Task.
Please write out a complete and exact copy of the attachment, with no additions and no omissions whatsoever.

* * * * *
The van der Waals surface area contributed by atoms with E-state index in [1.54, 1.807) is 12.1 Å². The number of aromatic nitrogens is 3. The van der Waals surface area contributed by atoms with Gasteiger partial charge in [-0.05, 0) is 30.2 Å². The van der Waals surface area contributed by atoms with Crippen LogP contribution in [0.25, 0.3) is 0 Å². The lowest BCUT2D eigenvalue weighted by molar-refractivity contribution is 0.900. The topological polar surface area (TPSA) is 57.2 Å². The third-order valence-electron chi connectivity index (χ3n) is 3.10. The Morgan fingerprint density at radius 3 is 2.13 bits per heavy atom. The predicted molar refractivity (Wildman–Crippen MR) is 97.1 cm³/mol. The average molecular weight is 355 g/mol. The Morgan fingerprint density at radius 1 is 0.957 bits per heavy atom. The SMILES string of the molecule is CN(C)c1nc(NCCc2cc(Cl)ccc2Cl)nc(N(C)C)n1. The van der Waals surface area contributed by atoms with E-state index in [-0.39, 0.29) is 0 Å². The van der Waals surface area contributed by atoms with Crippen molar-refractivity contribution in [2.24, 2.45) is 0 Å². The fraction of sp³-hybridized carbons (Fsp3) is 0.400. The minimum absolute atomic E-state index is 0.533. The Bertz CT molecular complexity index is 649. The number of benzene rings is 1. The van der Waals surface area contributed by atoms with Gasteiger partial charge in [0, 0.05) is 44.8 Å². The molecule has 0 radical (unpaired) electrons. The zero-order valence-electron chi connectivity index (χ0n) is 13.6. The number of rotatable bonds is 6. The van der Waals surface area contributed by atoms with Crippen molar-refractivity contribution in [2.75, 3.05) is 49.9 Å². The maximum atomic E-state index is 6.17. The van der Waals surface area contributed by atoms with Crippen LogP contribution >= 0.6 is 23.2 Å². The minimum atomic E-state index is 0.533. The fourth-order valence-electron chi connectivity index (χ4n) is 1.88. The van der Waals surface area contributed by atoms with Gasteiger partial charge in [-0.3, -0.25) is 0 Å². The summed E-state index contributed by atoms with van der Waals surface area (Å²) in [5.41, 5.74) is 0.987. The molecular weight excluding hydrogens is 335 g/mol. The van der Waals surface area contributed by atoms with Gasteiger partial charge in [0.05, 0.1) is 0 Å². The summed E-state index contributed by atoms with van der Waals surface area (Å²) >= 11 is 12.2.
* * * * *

The van der Waals surface area contributed by atoms with E-state index in [1.54, 1.807) is 12.1 Å². The number of aromatic nitrogens is 3. The van der Waals surface area contributed by atoms with Gasteiger partial charge in [-0.05, 0) is 30.2 Å². The van der Waals surface area contributed by atoms with Crippen LogP contribution in [0.25, 0.3) is 0 Å². The lowest BCUT2D eigenvalue weighted by molar-refractivity contribution is 0.900. The topological polar surface area (TPSA) is 57.2 Å². The third-order valence-electron chi connectivity index (χ3n) is 3.10. The Morgan fingerprint density at radius 3 is 2.13 bits per heavy atom. The predicted molar refractivity (Wildman–Crippen MR) is 97.1 cm³/mol. The average molecular weight is 355 g/mol. The Morgan fingerprint density at radius 1 is 0.957 bits per heavy atom. The SMILES string of the molecule is CN(C)c1nc(NCCc2cc(Cl)ccc2Cl)nc(N(C)C)n1. The van der Waals surface area contributed by atoms with E-state index in [-0.39, 0.29) is 0 Å². The van der Waals surface area contributed by atoms with Crippen molar-refractivity contribution in [2.24, 2.45) is 0 Å². The fraction of sp³-hybridized carbons (Fsp3) is 0.400. The minimum absolute atomic E-state index is 0.533. The Bertz CT molecular complexity index is 649. The number of benzene rings is 1. The van der Waals surface area contributed by atoms with Gasteiger partial charge in [0, 0.05) is 44.8 Å². The molecule has 0 radical (unpaired) electrons. The zero-order valence-electron chi connectivity index (χ0n) is 13.6. The number of rotatable bonds is 6. The van der Waals surface area contributed by atoms with Crippen molar-refractivity contribution in [2.75, 3.05) is 49.9 Å². The maximum atomic E-state index is 6.17. The van der Waals surface area contributed by atoms with Crippen LogP contribution >= 0.6 is 23.2 Å². The minimum atomic E-state index is 0.533. The fourth-order valence-electron chi connectivity index (χ4n) is 1.88. The van der Waals surface area contributed by atoms with Gasteiger partial charge in [-0.3, -0.25) is 0 Å². The summed E-state index contributed by atoms with van der Waals surface area (Å²) in [5.41, 5.74) is 0.987. The molecular weight excluding hydrogens is 335 g/mol. The van der Waals surface area contributed by atoms with Gasteiger partial charge in [0.05, 0.1) is 0 Å². The summed E-state index contributed by atoms with van der Waals surface area (Å²) >= 11 is 12.2.